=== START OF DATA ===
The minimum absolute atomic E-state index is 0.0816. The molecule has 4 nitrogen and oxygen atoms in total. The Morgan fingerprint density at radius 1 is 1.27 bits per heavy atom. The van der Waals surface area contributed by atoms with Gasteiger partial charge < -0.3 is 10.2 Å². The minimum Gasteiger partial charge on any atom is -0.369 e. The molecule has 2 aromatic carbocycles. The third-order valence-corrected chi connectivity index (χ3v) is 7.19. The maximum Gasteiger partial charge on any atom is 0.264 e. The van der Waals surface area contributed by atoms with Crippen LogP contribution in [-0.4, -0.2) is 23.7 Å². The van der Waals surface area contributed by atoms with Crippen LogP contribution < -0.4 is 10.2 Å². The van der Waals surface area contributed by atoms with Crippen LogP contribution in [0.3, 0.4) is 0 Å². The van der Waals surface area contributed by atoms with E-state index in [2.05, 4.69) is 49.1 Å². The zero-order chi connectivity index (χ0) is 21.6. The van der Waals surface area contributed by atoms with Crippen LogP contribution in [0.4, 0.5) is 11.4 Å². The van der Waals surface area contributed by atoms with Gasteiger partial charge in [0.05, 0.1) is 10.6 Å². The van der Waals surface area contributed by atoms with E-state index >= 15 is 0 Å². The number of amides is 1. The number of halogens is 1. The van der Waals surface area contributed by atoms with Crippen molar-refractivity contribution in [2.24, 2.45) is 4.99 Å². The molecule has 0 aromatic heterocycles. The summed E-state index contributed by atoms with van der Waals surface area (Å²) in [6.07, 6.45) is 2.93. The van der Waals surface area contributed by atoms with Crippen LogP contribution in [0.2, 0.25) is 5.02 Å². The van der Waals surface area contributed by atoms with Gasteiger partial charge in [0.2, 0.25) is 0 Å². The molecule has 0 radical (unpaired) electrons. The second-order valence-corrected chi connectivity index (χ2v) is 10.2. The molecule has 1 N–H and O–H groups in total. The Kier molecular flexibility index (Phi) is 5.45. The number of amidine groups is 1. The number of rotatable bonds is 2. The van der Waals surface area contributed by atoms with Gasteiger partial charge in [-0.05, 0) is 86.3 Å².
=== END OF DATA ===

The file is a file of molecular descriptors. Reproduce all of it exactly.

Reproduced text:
The minimum absolute atomic E-state index is 0.0816. The molecule has 4 nitrogen and oxygen atoms in total. The Morgan fingerprint density at radius 1 is 1.27 bits per heavy atom. The van der Waals surface area contributed by atoms with Gasteiger partial charge < -0.3 is 10.2 Å². The minimum Gasteiger partial charge on any atom is -0.369 e. The molecule has 2 aromatic carbocycles. The third-order valence-corrected chi connectivity index (χ3v) is 7.19. The maximum Gasteiger partial charge on any atom is 0.264 e. The van der Waals surface area contributed by atoms with Crippen LogP contribution in [-0.4, -0.2) is 23.7 Å². The van der Waals surface area contributed by atoms with Crippen LogP contribution < -0.4 is 10.2 Å². The van der Waals surface area contributed by atoms with Crippen LogP contribution in [0.3, 0.4) is 0 Å². The van der Waals surface area contributed by atoms with E-state index in [2.05, 4.69) is 49.1 Å². The zero-order chi connectivity index (χ0) is 21.6. The van der Waals surface area contributed by atoms with Crippen LogP contribution in [0.4, 0.5) is 11.4 Å². The van der Waals surface area contributed by atoms with Gasteiger partial charge in [0.05, 0.1) is 10.6 Å². The van der Waals surface area contributed by atoms with E-state index >= 15 is 0 Å². The number of amides is 1. The number of halogens is 1. The van der Waals surface area contributed by atoms with Crippen molar-refractivity contribution in [2.24, 2.45) is 4.99 Å². The molecule has 0 aromatic heterocycles. The summed E-state index contributed by atoms with van der Waals surface area (Å²) in [6.07, 6.45) is 2.93. The van der Waals surface area contributed by atoms with Crippen LogP contribution in [0.2, 0.25) is 5.02 Å². The van der Waals surface area contributed by atoms with Gasteiger partial charge in [0.2, 0.25) is 0 Å². The molecule has 0 radical (unpaired) electrons. The second-order valence-corrected chi connectivity index (χ2v) is 10.2. The molecule has 1 N–H and O–H groups in total. The Kier molecular flexibility index (Phi) is 5.45. The number of amidine groups is 1. The number of rotatable bonds is 2. The van der Waals surface area contributed by atoms with Gasteiger partial charge in [-0.05, 0) is 86.3 Å².